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Subject: RE: [wsdm] WS-RF Resources vs. WSDM Resources
Bryan, I must admit that don’t believe my diagram helps very much in understanding the relationship between MOWS and MUWS. While this little exercise has been helpful to me, I have no qualms about whacking the section.
Actually, except for Figure 1, “WS-Resource” doesn’t appear in the text of MOWS. I might have misunderstood the goal of the editing exercise. I think “resource” is used fairly consistently as a generic resource with appropriate adjectives like “manageable” in the MOWS text. Things like “WSDM resource” and “WS-RF Resource” don’t appear, but I’ll check that. If we eliminate references to WSDM- and WS-RF and WS- resources—all the more reason to whack 2.4.
I would tend to agree that these diagrams only make it more difficult to understand the simple idea of exposing manageability via XML and Web services by complicating it with the semantics of UML.
I’ll wait to hear from others and for a discussion in a conf call of these issues before I make the final decision to delete the section.
Whatever I do, I will remove the right side of my diagram with respect to “Manageabiity interfaces”—yes, the notion is now eliminated.
Office of the CTO
MOWS provides a management model for a Web service that is specifically tailored for access from MUWS.
Section 2.4 does not help me understand that is what MOWS is trying to accomplish. I recommend we remove section 2.4 from MOWS. For that matter, I suggest we remove section 2.3 from MUWS.
Kirk - I think your new diagram is somewhat better than the existing one (its missing some of the blatant lies in the original), however it does not help with the confusion issue.
I thought we were going to modify the text so we did not reference either WSRF-resource (or WS-Resource) or WSDM-resource in both MUWS and MOWS. These terms don't help us understand that we are exposing manageability of resources using an XML representation of the resource accessed through a Web service.
Manageability capabilities are no longer associated with an interface. Any property, operation, and notification can be associated with zero or more manageability capabilities independent of which interface it is in.
From: Wilson, Kirk D
One of the things we would like to do in WSDM 1.1 is to make sure that when the text refers to a resource, it is clear whether the reference is to a WS-RF Resource or a WSDM Resource. The fundamental difference between the two, as I believe has been discussed, is that a WS-RF Resource is a “logical entity”, well, something abstract, whereas a WSDM is anything that is of interest to manage. As editor of the MOWS spec, I started this AI to make sure the text was correct and consistent by looking at the so-called “mind-map” in section 2.4 of the MOWS spec. The most significant thing that the diagram does over the corresponding (but slightly different diagram in section 2.3 of MUWS Part 1) is to make a Web service endpoint a “resource”. Is that really what we want it to say—isn’t the “resource” under MOWS the Web service that is being managed, not its endpoint. At any rate, the use of the “resource” still left open the whole question of what is the relationship between a WS-RF Resource or a WSDM Resource—which is it?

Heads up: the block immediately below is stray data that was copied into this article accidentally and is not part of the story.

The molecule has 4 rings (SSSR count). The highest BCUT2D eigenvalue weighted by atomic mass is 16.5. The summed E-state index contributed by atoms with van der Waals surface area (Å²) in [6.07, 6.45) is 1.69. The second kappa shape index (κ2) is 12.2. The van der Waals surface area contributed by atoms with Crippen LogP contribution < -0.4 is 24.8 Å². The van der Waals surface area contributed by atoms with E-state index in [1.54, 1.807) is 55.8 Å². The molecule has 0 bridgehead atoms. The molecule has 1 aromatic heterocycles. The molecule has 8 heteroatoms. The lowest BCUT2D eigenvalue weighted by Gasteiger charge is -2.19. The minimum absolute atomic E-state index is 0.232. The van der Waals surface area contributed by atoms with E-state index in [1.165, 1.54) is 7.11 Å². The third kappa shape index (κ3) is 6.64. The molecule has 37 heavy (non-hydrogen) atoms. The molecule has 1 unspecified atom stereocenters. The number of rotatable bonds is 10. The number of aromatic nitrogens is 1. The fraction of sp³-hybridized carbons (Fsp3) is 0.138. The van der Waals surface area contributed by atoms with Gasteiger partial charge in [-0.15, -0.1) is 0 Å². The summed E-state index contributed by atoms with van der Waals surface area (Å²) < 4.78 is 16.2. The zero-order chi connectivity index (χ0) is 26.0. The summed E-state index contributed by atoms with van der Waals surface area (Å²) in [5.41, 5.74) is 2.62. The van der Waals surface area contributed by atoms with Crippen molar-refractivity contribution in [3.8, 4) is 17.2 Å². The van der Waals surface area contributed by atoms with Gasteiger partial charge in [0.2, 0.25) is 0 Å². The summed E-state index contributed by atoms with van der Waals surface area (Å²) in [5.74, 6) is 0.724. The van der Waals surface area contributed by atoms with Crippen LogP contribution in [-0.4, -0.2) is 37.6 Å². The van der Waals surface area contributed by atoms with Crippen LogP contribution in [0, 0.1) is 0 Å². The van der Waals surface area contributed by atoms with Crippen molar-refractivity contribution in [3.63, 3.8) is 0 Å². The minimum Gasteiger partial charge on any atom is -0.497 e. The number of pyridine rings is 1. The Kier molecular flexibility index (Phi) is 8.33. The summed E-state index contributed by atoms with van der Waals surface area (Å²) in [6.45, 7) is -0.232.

Also, I believe we have eliminated the notion of the “manageability capability interface” as a specifically specified “thing” that represents 1 manageability capability in recent decisions about what a Manageability Capability is. Is that correct, Bryan? At least, it seems to be a subtlety that could be eliminated.
So, I have attached another mind-map, which, IMHO, better expresses the relationship of Resource, WSDM Resource and WS-RF Resource. By just “Resource”, I refer to one of the general definitions of “resource”, e.g., IETF, W3C, or an RDF-definition. Comments would be appreciated—if only to make sure I’m on the right track.
This is also a “straw” poll for what to do about section 2.4 of MOWS?
1. Keep the section and diagram as it current is?
2. Replace with it with the attached (perhaps with minor tweaks)
3. Whack the section and forget about having a “mind-map”.